the eighteen-inch blizzard

18 Qawl 166 B.E. (Baha’i Calendar)
Soundtrack in my head:  It’s A Beautiful Day, “Essence of Now”
Winter Way Man Blizzard March
JerzyGorecki / Pixabay

This time the city had good reason to shut down. People had been talking about the coming of this blizzard all week.  Predictions for snow accumulation from the blizzard kept going up–from six inches to ten, to twelve, and even sixteen.  But we’d heard dire weather predictions before that had not come to fruition. 

The snow started really coming down once it got dark yesterday afternoon.  A few of us were working late, putting in overtime, and we were calculating how late we could work and still miss being bogged down by the weather.  I left at 5:45 and got the timing just right.  My bus was only a couple of minutes late.  It was a bit slick, but the accumulation was minimal, and I have to hand it to Metro bus drivers–most I’ve encountered are good at navigating through inclement weather. 

I got home and saw two housemates shoveling, even though barely an inch had fallen.  I knew that a lot more shoveling would need to be done later.  As the evening wore on, we heard about cancellation after cancellation–Madison Public Schools, suburban schools, the University of Wisconsin, and others.

Right before I went to bed, I checked the Madison Metro website to see if the buses would be running the next day.  I’ve heard that it is rare for Madison Public Schools to close, and if they did, Madison Metro likely would, too.  But they said that service was expected to be going on the following morning.  When I turned the lights off to go to bed, I noticed it was unusually bright in my room because of the snow from the blizzard.  Every now and then, I would wake up, look outside, and notice that the snow was piling higher and higher on the railings, and even the phone lines were covered with snow.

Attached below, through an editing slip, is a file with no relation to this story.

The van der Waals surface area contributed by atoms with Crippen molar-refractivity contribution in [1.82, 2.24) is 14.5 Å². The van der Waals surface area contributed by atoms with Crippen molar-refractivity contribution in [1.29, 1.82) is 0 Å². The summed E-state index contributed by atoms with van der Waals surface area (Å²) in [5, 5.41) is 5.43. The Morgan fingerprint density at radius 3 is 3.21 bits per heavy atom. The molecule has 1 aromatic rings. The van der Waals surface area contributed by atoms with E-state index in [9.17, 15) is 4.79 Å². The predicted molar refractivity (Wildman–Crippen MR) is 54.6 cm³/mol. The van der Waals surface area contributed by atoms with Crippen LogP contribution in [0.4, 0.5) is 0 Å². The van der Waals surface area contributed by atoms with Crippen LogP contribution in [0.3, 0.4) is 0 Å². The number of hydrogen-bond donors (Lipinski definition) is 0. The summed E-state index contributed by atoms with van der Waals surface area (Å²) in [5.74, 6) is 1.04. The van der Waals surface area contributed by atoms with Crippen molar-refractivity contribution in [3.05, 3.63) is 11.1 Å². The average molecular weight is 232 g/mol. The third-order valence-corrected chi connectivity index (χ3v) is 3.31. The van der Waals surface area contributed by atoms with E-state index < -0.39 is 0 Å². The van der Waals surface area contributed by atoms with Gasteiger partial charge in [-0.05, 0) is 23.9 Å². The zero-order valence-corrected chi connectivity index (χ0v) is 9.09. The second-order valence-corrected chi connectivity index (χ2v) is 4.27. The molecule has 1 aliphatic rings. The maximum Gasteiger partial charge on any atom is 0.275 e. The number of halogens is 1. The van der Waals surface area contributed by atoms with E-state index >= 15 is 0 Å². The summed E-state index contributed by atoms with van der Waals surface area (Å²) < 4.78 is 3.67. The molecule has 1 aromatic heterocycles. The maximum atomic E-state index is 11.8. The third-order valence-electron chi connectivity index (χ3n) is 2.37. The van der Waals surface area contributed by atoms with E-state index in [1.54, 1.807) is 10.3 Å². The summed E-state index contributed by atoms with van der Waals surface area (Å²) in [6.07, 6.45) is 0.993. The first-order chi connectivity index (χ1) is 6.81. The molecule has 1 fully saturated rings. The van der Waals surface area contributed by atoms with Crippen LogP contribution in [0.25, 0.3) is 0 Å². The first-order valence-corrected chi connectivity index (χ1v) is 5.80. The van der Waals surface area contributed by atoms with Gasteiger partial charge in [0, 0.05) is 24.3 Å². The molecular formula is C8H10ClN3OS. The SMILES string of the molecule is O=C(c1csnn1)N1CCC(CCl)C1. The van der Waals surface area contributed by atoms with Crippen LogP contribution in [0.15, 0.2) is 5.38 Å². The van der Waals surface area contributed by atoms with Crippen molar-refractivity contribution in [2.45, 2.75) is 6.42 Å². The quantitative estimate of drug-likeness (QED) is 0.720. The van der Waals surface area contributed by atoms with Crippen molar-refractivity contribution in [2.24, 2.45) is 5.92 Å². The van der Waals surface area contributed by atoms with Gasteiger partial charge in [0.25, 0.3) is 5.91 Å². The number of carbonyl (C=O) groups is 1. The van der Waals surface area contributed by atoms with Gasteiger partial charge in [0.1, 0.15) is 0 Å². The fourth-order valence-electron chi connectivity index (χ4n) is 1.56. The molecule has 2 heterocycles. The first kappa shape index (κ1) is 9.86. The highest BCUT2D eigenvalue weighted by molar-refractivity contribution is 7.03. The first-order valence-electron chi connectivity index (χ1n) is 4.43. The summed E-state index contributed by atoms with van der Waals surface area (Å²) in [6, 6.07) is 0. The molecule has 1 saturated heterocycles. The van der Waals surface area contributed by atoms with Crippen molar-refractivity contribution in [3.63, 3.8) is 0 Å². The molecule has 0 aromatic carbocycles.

I woke up at 5 a.m., and the first thing I did was to check the Madison Metro website to see if the buses were running.  The site hadn’t been updated since the night before.  I listened to the radio and began to check some of the local television station websites to see if there was any news.  The authorities were telling us to stay home if at all possible due to the blizzard.  At about 5:40 a.m., about ten minutes before I would have left for work, (I was coming in early for overtime)  the website for Channel 27 said that Madison Metro was delaying the start of service, waiting for clearance from police.  Finally this information appeared on Madison Metro’s website as well. 

So I waited, and checked email and Facebook.  Six o’clock turned into seven,and I realized that I wouldn’t make it into work on time.  So I called work, and let them know that I would be delayed.  Seven turned into eight, and each hour the update was the same–Metro service delayed pending clearance from authorities.  Finally, at about 9:30, the website announced that Metro service was cancelled for the whole day.  I would have a day off work.  I called work again and this time I got my supervisor on the phone.  Three out of fifteen people had come into work that day, and one of them had to leave early.

I looked outside.  The world was transformed by walls of snow that had not been there the day before.  The plows had gone through and cars were buried.  The sidewalks were unusually crowded with people.  Everyone was staying home, and shoveling. 

Today was productive.  I sent out a few emails I needed to send out and I put together some devotions for the Friday night devotions that are in my house.  I relaxed, meditated, and then in the late afternoon, I began cooking the house dinner because it was my turn to do so.  It was nice not to have to hurry up with cooking.

The Metro website now says, “as conditions allow, service will resume on Thursday.”  My guess is that I’ll be back at work tomorrow, further behind than we were before.  But it has been nice to slow down and take a breath in the middle of the week.

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